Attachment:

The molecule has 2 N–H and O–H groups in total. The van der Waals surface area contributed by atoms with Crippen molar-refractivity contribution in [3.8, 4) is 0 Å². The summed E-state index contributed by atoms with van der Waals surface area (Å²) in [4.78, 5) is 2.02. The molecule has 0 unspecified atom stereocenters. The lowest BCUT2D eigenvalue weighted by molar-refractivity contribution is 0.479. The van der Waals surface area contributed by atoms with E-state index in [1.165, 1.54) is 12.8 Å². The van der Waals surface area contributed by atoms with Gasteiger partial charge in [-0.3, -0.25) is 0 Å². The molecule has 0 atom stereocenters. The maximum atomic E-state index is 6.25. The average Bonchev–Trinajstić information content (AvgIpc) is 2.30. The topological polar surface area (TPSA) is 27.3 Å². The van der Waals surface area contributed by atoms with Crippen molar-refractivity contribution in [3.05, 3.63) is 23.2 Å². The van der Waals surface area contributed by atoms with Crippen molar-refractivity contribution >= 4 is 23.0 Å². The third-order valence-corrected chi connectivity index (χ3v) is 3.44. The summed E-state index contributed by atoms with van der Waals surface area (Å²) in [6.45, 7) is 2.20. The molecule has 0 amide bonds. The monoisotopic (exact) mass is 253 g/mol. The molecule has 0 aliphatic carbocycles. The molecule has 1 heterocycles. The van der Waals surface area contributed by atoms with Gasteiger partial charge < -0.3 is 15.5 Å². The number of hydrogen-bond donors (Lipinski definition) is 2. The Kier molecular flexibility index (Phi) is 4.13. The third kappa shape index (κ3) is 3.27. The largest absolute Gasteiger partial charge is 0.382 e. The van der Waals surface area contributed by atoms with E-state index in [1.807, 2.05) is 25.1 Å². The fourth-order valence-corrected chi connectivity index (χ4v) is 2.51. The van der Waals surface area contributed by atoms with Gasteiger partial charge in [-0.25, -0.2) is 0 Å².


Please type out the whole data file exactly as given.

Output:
The molecule has 2 N–H and O–H groups in total. The van der Waals surface area contributed by atoms with Crippen molar-refractivity contribution in [3.8, 4) is 0 Å². The summed E-state index contributed by atoms with van der Waals surface area (Å²) in [4.78, 5) is 2.02. The molecule has 0 unspecified atom stereocenters. The lowest BCUT2D eigenvalue weighted by molar-refractivity contribution is 0.479. The van der Waals surface area contributed by atoms with E-state index in [1.165, 1.54) is 12.8 Å². The van der Waals surface area contributed by atoms with Gasteiger partial charge in [-0.3, -0.25) is 0 Å². The molecule has 0 atom stereocenters. The maximum atomic E-state index is 6.25. The average Bonchev–Trinajstić information content (AvgIpc) is 2.30. The topological polar surface area (TPSA) is 27.3 Å². The van der Waals surface area contributed by atoms with Crippen molar-refractivity contribution in [3.05, 3.63) is 23.2 Å². The van der Waals surface area contributed by atoms with Crippen molar-refractivity contribution >= 4 is 23.0 Å². The third-order valence-corrected chi connectivity index (χ3v) is 3.44. The summed E-state index contributed by atoms with van der Waals surface area (Å²) in [6.45, 7) is 2.20. The molecule has 0 amide bonds. The monoisotopic (exact) mass is 253 g/mol. The molecule has 0 aliphatic carbocycles. The molecule has 1 heterocycles. The van der Waals surface area contributed by atoms with Gasteiger partial charge < -0.3 is 15.5 Å². The number of hydrogen-bond donors (Lipinski definition) is 2. The Kier molecular flexibility index (Phi) is 4.13. The third kappa shape index (κ3) is 3.27. The largest absolute Gasteiger partial charge is 0.382 e. The van der Waals surface area contributed by atoms with E-state index in [1.807, 2.05) is 25.1 Å². The fourth-order valence-corrected chi connectivity index (χ4v) is 2.51. The van der Waals surface area contributed by atoms with Gasteiger partial charge in [-0.25, -0.2) is 0 Å².